Abel Meeropol’s “Strange Fruit,” “Hava Nagila” is a song worthy of its own biographical
treatment. It started in Ukraine and
became a staple of Jewish American celebrations, but the identity of its
composer remains a controversy. Documentary
filmmaker Roberta Grossman tells the story of the song and those who sing it in
Hava Nagila: the Movie (trailer here), which opens this
Friday in New York.
was based on a nigun, a wordless prayer chant incorporated into the services of
the Nineteenth Century Ukrainian Hasidic community. To commemorate the Balfour Declaration, it
was adapted into the song now commonly heard at weddings and bat/bar mitzvahs. Just who adapted it depends on whether you
talk to the Idelson or Nathanson families.
Likewise, it means different things to different musicians. To a serious Klezmer artist like Frank
London, it is rather a cliché. Yet to
old school entertainers like Glen Campbell and Irving Fields, it is a rhythmic
crowd-pleaser. Yes, that Glen Campbell. He recorded “Hava” as the B-side to his “True
Grit” single and shares some pleasant reflections with Grossman during an
interview recorded at his synagogue a few years back.
Hava will certainly change many
viewers perception of Campbell, but it is the ageless Irving Fields who truly
demands his own documentary. Known for
fusing traditional Jewish music with Latin dance music, the ninety-four
year-old Fields still gigs as a leader six nights a week in Manhattan—and could
easily pass for a man at least twenty-five years his junior. The music must keep him young, naturally including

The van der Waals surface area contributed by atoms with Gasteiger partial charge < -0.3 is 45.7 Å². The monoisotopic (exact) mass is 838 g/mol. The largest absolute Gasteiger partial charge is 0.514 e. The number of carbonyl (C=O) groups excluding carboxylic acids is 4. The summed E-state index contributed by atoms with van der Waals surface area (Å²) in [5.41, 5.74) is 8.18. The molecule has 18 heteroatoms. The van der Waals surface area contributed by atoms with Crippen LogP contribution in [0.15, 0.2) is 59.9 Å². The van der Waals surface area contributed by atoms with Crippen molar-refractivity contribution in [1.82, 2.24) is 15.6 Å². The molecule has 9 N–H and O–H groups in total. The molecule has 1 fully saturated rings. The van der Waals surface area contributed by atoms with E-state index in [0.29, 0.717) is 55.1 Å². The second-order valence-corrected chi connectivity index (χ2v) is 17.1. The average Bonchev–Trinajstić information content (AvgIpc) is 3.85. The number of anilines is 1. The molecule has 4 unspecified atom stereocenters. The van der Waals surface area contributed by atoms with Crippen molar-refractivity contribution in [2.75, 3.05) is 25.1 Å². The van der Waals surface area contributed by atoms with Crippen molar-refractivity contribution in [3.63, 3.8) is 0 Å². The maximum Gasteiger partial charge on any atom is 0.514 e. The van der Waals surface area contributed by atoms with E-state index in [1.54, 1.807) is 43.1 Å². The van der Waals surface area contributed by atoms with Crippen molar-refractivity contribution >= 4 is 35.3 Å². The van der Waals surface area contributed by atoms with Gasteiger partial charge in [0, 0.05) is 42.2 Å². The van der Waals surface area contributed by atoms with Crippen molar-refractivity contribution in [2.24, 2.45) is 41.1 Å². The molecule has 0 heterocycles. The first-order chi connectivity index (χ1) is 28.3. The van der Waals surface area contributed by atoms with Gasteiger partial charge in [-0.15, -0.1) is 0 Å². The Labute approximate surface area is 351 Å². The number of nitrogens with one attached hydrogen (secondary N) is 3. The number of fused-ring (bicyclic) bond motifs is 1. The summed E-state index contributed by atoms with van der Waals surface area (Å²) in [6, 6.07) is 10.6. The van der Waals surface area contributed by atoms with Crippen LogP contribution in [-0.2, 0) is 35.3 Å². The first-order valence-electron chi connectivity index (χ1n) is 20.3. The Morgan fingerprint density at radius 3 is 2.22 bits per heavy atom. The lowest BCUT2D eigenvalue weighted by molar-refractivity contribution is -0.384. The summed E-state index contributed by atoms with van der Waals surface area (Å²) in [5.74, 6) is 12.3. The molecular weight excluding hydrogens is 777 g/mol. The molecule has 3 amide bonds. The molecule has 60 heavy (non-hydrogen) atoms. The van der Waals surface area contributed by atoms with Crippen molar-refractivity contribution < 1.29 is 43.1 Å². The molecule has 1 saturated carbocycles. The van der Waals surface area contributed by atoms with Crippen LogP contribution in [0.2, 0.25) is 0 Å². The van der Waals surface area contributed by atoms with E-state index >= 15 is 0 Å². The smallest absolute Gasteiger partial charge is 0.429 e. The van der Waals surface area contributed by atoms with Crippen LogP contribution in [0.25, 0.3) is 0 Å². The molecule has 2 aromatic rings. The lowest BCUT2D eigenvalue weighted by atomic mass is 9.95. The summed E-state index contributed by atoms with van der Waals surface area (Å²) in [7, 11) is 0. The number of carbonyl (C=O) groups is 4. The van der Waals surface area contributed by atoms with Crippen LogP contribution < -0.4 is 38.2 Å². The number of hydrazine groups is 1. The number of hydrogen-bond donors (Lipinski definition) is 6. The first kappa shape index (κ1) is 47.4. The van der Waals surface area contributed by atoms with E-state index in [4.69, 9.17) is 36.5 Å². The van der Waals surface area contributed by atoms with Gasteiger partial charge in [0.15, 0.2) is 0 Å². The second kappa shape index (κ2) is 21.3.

Hava boasts some
impressive musician-commentators, including Harry Belafonte (interviewed in the
Village Vanguard, where he once performed when Max Gordon also booked folkies),
Johnny “They Call Me Bruce” Yune, and Russian indie singer-songwriter Regina
Spektor, who relates “Hava” to the Russian Refusenik experience.
successful is the rather muddled 1960’s section, in which we are told the
Jewish children of the suburbs embraced the song as some kind of folky communal
something or other. The film’s chatty
tone also becomes somewhat problematic over time. Co-produced by Friends co-creator Marta Kauffman, Hava’s shticky title cards and comedy sketch interludes often feel
like a sitcom trying too hard to be irreverent.
Although plenty of talking heads consider “Hava”
corny, it is hard to dislike a song so deeply associated with celebration and
the early founding of the State of Israel.
It is also hard to argue with the likes of Campbell, Elvis Presley, and longtime
Israel booster Lionel Hampton, all of whom covered “Hava.” Despite its weirdly inconsistent tone, Hava puts “Hava” in the proper
historical context. Recommended for
those interested in the intersection of Jewish history and musical tradition, Hava Nagila: the Movie opens this Friday
(3/1) in New York at the Lincoln Plaza.
Labels: Documentary, Glen Campbell, Hava Nagila, Irving Fields